The new manual for 2030 seems to be nothing short of a huge road building programme with greenwash applied.
The future should call for fewer cars, not more
In reference to the front page news article Road map to a healthy future for the capital (February 21), the new manual for 2030 seems to be nothing short of a huge road building programme with greenwash applied. It advocates new through roads carving up the backwaters and quiet residential quarters of Abu Dhabi. Adding these extra through roads will mean that oases of calm would be destroyed for the benefit of increased road capacity. There are currently relatively few traffic free areas.
The practice in Europe is to provide good access to residential and commercial areas, but to reduce routes running through them. Access into and out of blocks should be improved, yes, but not by destroying quiet areas. There are local precedents, such as Jumeirah Beach Road in Dubai and Yas Island. In fact the latter was lauded in these pages as being a blueprint for the city. The Urban Planning Council's approach is fundamentally different. As it stands, this manual seems to be manna for car drivers and a blow to public transport users, cyclists and walkers. Many studies have shown that to encourage the use of alternatives to the car, pedestrian access and public transport should be the priority. It is the access for cars that should be reduced. This new plan is a missed opportunity. Austin Optare, Abu Dhabi
The plan is great in theory, but in practice it means more closure of roads and congested areas like Salam Street. It looks like the residents of Abu Dhabi will have a hard time between now and 2030. My advice to the planners is solve the problem of parking first - "the sea of cars". Start building multi-storey car parks. This will ease the problems ahead.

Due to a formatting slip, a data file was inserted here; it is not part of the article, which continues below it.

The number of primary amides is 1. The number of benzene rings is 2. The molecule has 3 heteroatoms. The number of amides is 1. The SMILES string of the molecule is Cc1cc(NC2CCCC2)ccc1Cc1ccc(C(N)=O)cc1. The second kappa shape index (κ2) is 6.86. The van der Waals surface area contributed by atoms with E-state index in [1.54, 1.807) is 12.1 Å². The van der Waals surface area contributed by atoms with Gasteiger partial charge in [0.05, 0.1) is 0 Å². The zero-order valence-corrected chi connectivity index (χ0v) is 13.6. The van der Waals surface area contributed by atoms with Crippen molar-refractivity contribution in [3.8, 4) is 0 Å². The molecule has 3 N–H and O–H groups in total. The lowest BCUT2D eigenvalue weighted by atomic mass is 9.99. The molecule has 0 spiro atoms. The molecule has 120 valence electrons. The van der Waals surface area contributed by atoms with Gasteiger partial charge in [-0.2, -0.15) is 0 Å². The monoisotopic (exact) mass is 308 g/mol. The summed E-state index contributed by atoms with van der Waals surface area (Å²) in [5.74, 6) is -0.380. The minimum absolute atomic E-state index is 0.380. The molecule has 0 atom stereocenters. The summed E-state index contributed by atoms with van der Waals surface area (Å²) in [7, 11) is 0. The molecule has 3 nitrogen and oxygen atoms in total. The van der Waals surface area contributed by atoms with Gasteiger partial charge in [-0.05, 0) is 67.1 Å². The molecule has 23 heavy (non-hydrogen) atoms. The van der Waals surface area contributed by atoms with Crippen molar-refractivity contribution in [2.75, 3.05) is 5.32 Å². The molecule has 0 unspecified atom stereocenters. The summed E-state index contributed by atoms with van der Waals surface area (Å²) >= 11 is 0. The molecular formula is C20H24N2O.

Osama Kdair, Abu Dhabi I laud the efforts made by the Urban Planning Council, but does downtown Abu Dhabi need schools of all things? When half the year's daytime temperatures remain above 35 degrees, how can walking for more than a few hundred metres be considered a practical option? Wouldn't it be better to channel traffic out of downtown Abu Dhabi? Mohammad M, Abu Dhabi
I refer to Rising sea level poses threat to Seychelles (February 11). I was born near and grew up almost on Beau Vallon beach. My house is a few metres from the beach. At 59 years old, I have known my country and Beau Vallon beach longer than the 32-year-old scuba diving instructor quoted in the article. Every year at this time of the year (November to May), during the northwest monsoon, Beau Vallon beach disappears, caused by the shifting tide. Most of the sandy beach is washed out to the sea to 20 or 30 metres, which causes the waves to crash on the beach. This year, less of the beach has actually been washed out. In April, the beach will start to come back, the waves will disappear and the wall of the resort hotel will be level with the beach. This phenomenon has nothing to do with global warming. Paul Cho, Seychelles
In reference to the article Abandoned cars are still with us (February 15), I had the displeasure of driving around Musaffah on Saturday and can only say that it is a disgrace to Abu Dhabi. The number of abandoned cars, trucks, pickups and buses appears to be on the increase. It will take millions of dirhams to clear them all in an environmental manner. I also suspect that many of the businesses will deny all knowledge of ownership and therefore it will eventually fall to the municipality to fund the disposal. They can only blame themselves for having to outlay this cost due to a non-caring attitude. Of course, the Municipality could invest in a car crusher and recycling plant that may offer some payback for the costs.
Another alternative would be to invite Hollywood film producers to use the area for a sequel to the Mad Max films. There would be no need to arrange the set as it is ready and waiting. John Stredwick, Abu Dhabi
The article Light at the end of the tunnel? Not yet (February 18) reported that the first Salam Street tunnel opened. Hope! It's the only relief from the severe nervousness and despair that every morning grips drivers steering across the labyrinth of newly created temporary diversions around Salam Street. Till such time when we can see that light at the end of the tunnel, I appeal on behalf of hundreds like me who suffer at the hands of a few reckless drivers that traffic officers be posted at these pressure points during morning peak hours. Especially in the Tourist Club area and Abu Dhabi Mall. This will discourage unruly drivers who ignore signs and create traffic jams. Syed Qamar Hasan, Abu Dhabi